Published December 23rd, 2019 at 11:00 AM3 minute read
American Jews and Muslims are joining together to perform acts of goodwill during the holiday season.
The Kansas City chapters of the Sisterhood of Salaam Shalom took part in an effort that is happening in numerous cities across the country as part of an annual tradition of giving known as the Sadaqah-Tzedakah Day.
In the Islamic tradition, Sadaqah means voluntary charity and a virtuous deed. The word is derived from the Arabic root sadq, meaning “truth.”
In Judaism, the word tzedakah derives from the Hebrew root tz/d/k, which literally means “justice.”
The Sisterhood of Salaam Shalom is an organization that cultivates relationships and understanding between Muslim and Jewish women. Founded in 2010, it currently has 160 chapters across the United States and Canada, four of which were based in the Kansas City area.
Every year Sisterhood members organize a community service project on or around Christmas Day. The Sisterhood views it as an opportunity to support their community at a time when many are so busy getting ready to celebrate Christmas.
Allison Berey, CEO of M:CALIBRATE, a strategic marketing and growth consultancy based in Kansas City and Sisterhood member since 2014, says that she especially enjoys giving back at this time of the year.
“My participation in the Sisterhood of Salaam Shalom has been very personally rewarding, so I particularly love opportunities to contribute to our community along with my Muslim and Jewish sisters,” she says.
In years past the Kansas City chapters of the Sisterhood have served the American Cancer Society’s Hope Lodge, which provides a free home away from home for cancer patients and their caregivers.
In 2017 all four Kansas City chapters came together to cook breakfast for the patients and families of those residing at the Ronald McDonald House, which provides comfortable lodging convenient to a health facility.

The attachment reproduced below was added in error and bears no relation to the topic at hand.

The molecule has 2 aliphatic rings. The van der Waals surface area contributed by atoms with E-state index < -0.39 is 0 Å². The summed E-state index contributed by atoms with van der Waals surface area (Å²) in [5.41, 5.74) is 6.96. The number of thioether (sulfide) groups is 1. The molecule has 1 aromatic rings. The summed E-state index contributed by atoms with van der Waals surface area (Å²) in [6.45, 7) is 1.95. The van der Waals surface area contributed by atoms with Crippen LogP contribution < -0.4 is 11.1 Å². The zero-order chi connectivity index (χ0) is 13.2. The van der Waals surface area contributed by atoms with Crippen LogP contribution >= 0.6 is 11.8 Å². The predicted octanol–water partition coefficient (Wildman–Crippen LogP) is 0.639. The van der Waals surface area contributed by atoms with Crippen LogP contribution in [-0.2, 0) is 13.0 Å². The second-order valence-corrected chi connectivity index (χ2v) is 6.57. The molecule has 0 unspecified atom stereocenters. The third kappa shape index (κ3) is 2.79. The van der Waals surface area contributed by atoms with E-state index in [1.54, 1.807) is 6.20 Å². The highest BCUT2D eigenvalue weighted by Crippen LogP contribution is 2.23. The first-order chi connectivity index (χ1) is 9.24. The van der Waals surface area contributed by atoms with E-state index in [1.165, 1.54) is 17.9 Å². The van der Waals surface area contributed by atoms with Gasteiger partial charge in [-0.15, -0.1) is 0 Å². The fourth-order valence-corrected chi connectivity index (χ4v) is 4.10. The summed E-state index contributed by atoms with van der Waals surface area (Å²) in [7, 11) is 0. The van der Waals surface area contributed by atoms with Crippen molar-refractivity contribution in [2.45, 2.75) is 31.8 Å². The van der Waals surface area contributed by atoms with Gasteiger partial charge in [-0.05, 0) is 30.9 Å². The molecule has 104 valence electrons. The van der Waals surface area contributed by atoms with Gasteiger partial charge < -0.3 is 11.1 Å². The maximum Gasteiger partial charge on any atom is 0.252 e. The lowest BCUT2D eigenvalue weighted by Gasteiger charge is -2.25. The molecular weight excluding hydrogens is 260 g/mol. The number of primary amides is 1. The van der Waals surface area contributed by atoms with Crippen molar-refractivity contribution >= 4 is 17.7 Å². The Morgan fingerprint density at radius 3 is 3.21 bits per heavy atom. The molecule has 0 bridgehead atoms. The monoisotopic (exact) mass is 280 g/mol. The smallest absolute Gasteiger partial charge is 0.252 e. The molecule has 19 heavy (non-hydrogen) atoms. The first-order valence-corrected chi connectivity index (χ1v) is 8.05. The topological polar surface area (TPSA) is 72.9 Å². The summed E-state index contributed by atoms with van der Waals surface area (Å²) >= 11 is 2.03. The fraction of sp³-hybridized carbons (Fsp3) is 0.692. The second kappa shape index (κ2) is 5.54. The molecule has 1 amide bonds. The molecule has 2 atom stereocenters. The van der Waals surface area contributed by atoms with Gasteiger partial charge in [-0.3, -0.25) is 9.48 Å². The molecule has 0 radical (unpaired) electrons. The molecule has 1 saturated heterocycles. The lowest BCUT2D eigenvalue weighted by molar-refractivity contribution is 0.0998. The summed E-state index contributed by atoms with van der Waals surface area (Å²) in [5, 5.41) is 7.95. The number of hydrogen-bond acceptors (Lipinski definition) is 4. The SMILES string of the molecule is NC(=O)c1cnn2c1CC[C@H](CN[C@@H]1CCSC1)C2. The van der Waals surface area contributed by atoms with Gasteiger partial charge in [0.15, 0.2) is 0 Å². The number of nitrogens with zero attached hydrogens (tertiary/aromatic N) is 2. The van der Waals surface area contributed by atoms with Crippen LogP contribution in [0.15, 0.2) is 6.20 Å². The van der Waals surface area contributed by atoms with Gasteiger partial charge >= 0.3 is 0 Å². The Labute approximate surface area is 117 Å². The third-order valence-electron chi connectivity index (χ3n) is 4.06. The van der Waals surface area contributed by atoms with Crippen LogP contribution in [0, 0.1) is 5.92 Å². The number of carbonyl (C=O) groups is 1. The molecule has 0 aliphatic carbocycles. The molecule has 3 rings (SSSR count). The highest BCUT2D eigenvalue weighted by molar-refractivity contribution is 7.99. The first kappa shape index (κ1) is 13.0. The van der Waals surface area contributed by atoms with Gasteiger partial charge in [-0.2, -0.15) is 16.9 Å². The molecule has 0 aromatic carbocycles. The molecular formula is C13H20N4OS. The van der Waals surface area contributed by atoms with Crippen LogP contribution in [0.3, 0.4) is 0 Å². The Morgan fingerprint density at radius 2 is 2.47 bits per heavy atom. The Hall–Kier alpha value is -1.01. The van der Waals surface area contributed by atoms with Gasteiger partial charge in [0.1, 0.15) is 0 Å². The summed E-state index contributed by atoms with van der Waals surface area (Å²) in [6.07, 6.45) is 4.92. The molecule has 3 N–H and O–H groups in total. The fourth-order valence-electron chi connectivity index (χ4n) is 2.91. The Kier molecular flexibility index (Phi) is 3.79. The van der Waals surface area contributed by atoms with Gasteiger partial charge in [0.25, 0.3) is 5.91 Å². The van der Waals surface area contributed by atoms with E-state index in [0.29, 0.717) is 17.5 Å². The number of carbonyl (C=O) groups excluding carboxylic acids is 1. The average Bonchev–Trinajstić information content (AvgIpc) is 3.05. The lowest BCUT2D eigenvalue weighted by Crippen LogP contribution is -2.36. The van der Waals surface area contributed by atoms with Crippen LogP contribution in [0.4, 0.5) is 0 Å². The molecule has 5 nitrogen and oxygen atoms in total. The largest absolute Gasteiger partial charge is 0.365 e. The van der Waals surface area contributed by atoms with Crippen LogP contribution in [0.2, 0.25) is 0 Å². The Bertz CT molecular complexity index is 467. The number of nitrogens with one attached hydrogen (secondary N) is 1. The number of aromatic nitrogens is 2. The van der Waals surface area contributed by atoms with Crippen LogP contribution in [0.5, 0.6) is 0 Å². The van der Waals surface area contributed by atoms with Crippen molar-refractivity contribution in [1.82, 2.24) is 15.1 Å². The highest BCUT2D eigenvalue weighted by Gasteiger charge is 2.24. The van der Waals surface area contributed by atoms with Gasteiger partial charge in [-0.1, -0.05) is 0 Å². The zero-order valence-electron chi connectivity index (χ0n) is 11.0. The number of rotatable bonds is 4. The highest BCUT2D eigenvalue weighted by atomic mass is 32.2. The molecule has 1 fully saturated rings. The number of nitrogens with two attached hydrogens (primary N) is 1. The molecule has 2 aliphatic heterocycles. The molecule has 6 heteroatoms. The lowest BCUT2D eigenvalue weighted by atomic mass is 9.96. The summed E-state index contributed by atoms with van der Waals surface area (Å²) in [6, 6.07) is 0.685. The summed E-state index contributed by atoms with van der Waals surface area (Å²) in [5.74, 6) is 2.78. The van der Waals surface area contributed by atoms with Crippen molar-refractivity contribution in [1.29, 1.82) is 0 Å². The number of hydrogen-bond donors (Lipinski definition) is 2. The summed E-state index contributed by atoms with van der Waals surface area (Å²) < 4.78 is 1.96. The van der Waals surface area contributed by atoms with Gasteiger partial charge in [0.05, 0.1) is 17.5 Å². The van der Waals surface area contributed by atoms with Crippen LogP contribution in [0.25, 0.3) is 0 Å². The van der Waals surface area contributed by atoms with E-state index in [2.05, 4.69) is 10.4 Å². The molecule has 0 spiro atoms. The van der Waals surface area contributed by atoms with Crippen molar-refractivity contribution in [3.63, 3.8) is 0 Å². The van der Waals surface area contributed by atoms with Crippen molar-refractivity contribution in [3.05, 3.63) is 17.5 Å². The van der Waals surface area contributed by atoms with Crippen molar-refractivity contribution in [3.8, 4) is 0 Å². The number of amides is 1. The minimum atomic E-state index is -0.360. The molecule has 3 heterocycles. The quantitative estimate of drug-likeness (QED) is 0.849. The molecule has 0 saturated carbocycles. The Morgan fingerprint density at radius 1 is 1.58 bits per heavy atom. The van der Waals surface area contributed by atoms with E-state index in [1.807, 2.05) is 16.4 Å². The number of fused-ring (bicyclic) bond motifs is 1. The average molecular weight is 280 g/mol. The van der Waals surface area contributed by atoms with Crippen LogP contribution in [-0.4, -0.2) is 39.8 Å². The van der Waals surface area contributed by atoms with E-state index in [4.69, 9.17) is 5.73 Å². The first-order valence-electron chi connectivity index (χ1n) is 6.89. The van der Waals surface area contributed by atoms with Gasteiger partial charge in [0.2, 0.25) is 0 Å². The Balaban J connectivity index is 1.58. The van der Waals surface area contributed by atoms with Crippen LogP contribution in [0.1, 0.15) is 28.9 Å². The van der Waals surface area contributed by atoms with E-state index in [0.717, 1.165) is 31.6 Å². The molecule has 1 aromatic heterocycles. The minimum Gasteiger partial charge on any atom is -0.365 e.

Last year Sisterhood members designed care packages and delivered them to Safehome, an organization that supports survivors of domestic violence.
This year they are expanding that effort by supporting two additional shelters – Yatim House and Newhouse – which use evidence-based domestic violence intervention techniques and therapies to move more families into self-sufficiency and violence-free lives.
Volunteers from all four area chapters and some of their children met last week at the Overland Park home of one of its members, Dr. Reem Mustafa, associate professor at the University of Kansas Medical Center.
They spent the evening collecting donations and sorting through hundreds of items that they intend to deliver to area shelters before Christmas Day.
As one of this year’s Muslim organizers, Dr. Mustafa was humbled by the outpouring of support. She says that so many of her sisters drove through snow and ice to deliver donations to her house.
“For many of us who do not celebrate Christmas and especially for our kids and youth, it can be very challenging to feel that you belong to this community that you love,” she says. “The holiday spirit of giving, of helping others, and of sharing happiness is part of all religious traditions. The Sadaqa/tzedakah event helps us do exactly that.”
The women spent most of the evening assembling toiletry kits and organizing gifts and supplies based on the individual needs and requests of the shelter.
Sheila Sonnenschein, who serves on the national advisory board of the Sisterhood says they chose to support women’s shelters because they want to help women start new lives in a safe environment.
“I think it dovetails nicely with the Sisterhood because we are sisters helping sisters,” she says.
Healthcare IT professional and member of the Islamic Center of Johnson County Farha Azaz joined the Sisterhood about three years ago. She is a regular volunteer and believes in the importance of giving back.
“When God blesses you financially, don’t raise your standard of living, rather raise your standard of giving,” she says.
Near the end of the evening, everyone gathered for a group photo and then a few designated volunteers were tasked with delivering all the gifts and supplies to their destinations.
Dr. Mustafa says that the annual Sadaqa/Tzedaqa event really helps participants realize how much we have in common.
“It highlights just how much good there is in humanity.”
— Flatland contributor Inas Younis is a freelance journalist and commentator.